English 110 – Senn – Debates and Argument Paper
About this guide
This guide provides students with suggested sources for their class debate research. Your search for information can include books, periodical articles, online databases, and credible Internet resources.
Use the tabs above to navigate through the guide.
Review the research materials that both sides collected and select at least four: all must be from reputable and varied sources. Be sure to include sources that consider the opposing position. Two of the sources must be from print sources (magazines, newspapers, and books).
- Pay to Play: Resolve that student-athletes should not be paid to perform because they are amateur athletes enrolled in college to obtain an education.
- Elections: Resolved that the Electoral College should be replaced with the popular vote.
- Captivity vs. Conservation: Resolved that marine mammals and animal species should not be kept in captivity for public exhibition.
- Genetically Modified Food: Resolved that genetically modified crops pose a threat to human health and ecosystems, and will not result in global food security.
Need more help?
The words you use to describe a topic may be different from the words used by the library catalog and databases. If you have trouble finding information on your topic, ask a librarian for help choosing the best keywords to use in your search. Or, try some of the search words listed below.
Pay to Play
- College sports — Economic aspects — United States
- College athletes — United States — Economic conditions
- College athletes — Education
- College sports moral and ethical aspects
- Electoral college — United States.
- Proportional representation — United States
- Representative government and representation — United States
Captivity vs. Conservation
- Captive mammals
- Captive wild animals
- Wildlife conservation
- Animal welfare — Moral and ethical aspects
- Zoo animals
- Zoos — Philosophy
- Animal rights
- Animal welfare
Genetically Modified Food
- Genetically modified foods — Health aspects
- Genetically modified food — Law and legislation
- Genetically modified foods — Social aspects
- Transgenic plants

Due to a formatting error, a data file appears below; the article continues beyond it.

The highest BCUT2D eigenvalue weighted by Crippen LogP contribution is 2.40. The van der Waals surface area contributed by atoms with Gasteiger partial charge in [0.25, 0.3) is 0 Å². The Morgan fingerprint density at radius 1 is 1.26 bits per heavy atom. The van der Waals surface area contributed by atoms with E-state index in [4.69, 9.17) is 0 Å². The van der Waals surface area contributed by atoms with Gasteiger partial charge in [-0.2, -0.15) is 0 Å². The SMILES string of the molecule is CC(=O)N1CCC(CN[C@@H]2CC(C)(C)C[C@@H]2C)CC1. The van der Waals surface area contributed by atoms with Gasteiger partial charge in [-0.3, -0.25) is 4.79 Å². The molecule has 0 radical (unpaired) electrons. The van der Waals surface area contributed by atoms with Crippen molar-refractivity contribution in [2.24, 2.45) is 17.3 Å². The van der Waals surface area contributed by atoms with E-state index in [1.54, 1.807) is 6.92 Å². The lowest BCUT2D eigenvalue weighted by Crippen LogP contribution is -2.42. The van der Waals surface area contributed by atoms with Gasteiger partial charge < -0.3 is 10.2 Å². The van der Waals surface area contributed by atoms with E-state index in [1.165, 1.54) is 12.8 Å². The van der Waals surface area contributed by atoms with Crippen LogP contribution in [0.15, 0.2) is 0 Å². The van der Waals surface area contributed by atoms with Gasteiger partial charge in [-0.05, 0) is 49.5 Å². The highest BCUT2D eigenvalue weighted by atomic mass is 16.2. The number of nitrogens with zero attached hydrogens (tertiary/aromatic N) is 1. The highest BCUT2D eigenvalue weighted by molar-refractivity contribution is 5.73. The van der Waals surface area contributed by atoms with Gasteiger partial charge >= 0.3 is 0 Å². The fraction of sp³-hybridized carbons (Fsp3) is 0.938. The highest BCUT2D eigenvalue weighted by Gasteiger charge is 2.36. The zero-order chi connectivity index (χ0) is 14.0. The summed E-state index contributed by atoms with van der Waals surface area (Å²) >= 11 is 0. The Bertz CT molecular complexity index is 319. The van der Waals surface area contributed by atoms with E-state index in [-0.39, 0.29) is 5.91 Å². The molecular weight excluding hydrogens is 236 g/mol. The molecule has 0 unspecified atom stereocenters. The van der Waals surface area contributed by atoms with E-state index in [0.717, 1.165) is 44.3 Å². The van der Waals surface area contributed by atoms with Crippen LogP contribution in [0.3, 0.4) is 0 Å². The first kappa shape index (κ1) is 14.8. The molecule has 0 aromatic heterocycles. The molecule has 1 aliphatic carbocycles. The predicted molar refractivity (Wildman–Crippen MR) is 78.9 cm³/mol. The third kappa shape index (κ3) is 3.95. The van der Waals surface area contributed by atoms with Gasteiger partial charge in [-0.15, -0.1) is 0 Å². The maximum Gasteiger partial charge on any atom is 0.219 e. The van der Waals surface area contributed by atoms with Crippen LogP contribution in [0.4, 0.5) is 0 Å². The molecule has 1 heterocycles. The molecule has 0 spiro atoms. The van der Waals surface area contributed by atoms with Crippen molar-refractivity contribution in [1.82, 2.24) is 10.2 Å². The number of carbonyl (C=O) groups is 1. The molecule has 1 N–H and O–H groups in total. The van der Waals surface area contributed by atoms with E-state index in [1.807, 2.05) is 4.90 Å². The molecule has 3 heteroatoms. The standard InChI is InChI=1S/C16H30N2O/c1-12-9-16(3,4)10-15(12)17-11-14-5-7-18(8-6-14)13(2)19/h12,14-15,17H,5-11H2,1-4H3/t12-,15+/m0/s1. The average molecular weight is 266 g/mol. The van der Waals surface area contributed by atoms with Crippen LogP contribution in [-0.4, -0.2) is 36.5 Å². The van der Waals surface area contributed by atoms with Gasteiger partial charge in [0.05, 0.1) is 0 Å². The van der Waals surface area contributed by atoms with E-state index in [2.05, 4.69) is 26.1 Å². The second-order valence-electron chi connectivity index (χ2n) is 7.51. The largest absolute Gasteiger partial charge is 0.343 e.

- Plant genetic engineering
- Crops genetic engineering
- Plant biotechnology
- Food biotechnology
- Biotechnology — Safety measures
- Recombinant DNA — Adverse effects
- Risk assessment
- Genetic engineering
- Food security
- Crops and climate
- Crops — Adaptation
References sources are a good place to get background information on your topic.
Print Reference Sources
These resources are available in the Luria Library Reference section.
- Encyclopedia of Contemporary American Social Issues — R 306.0973 S528e 2011
- Encyclopedia of the American Constitution — R 342.73 L668e 2000
Online Reference Sources
These reference sources are available online. If you are off campus, you will need to log in with your Pipeline account information:
The library’s collection includes both print books and online ebooks. Search the library catalog, or ask a librarian for help finding books on your topic. Your search results will include articles as well. Limit to books by choosing the appropriate box from the menu to the left of the results.
Articles from periodicals (magazines, newspapers, and academic journals) often provide the most current information on a topic. Journal articles are more scholarly while magazine articles tend to be shorter and more general. Newspaper articles are the most current of the three periodical sources and another good source of information.
To find articles on your topic, use one of the online databases listed below. To access databases from off campus you will need to log-in with your pipeline account number and password.
- Academic Search Premier Provides articles from periodicals in all subject areas, including thousands of peer-reviewed journals.
- Newspapers Several databases with searchable full-text versions of many of the largest papers.
These databases provide pro/con information on current and controversial topics:
You may find your topic discussed on news podcasts. You can also use podcasts for examples of how experts present arguments on controversial issues.
Figuring out whether the information you find online is credible enough for college research can be challenging. Use the P.R.O.V.E.N. Test for Evaluating Sources to determine whether the sources you find are credible:
- Purpose: The reason the information exists. Is the purpose to sell, to entertain, to inform, to teach, or to persuade? Do the authors and publishers/sponsors make their purposes clear? Is this source designed for general readers or academic readers?
- Relevance: The importance of the information for your needs. Does it relate to your topic? Does it meet the requirements of your assignment? Is it too basic or too advanced?
- Objectivity: The reasonableness of the information. Is it fact or opinion? Is it biased? Do the authors use strong or emotional language, or leave out important facts or alternative perspectives?
- Verifiability: The truthfulness and accuracy of the information. Where does the information come from? Can you verify it in other sources? Are there citations or links to other sources? What do experts say about the topic?
- Expertise: The source of the information. Who are the authors, publishers, or sponsors of the information? Are they experts, or has the information been reviewed by experts? Is it posted on a personal website or blog?
- Newness: The timeliness of the information. When was the information published or posted? Is it up to date? Is your topic in an area that requires current information (such as technology or current events), or will older sources work as well?
Finding Credible Websites
Try using one of these directories to find reliable websites on your topic.
- ipl2 “Information you can trust,” compiled by librarians and other educators.
Sources of academic websites
- First Gov The U.S. government’s official web portal.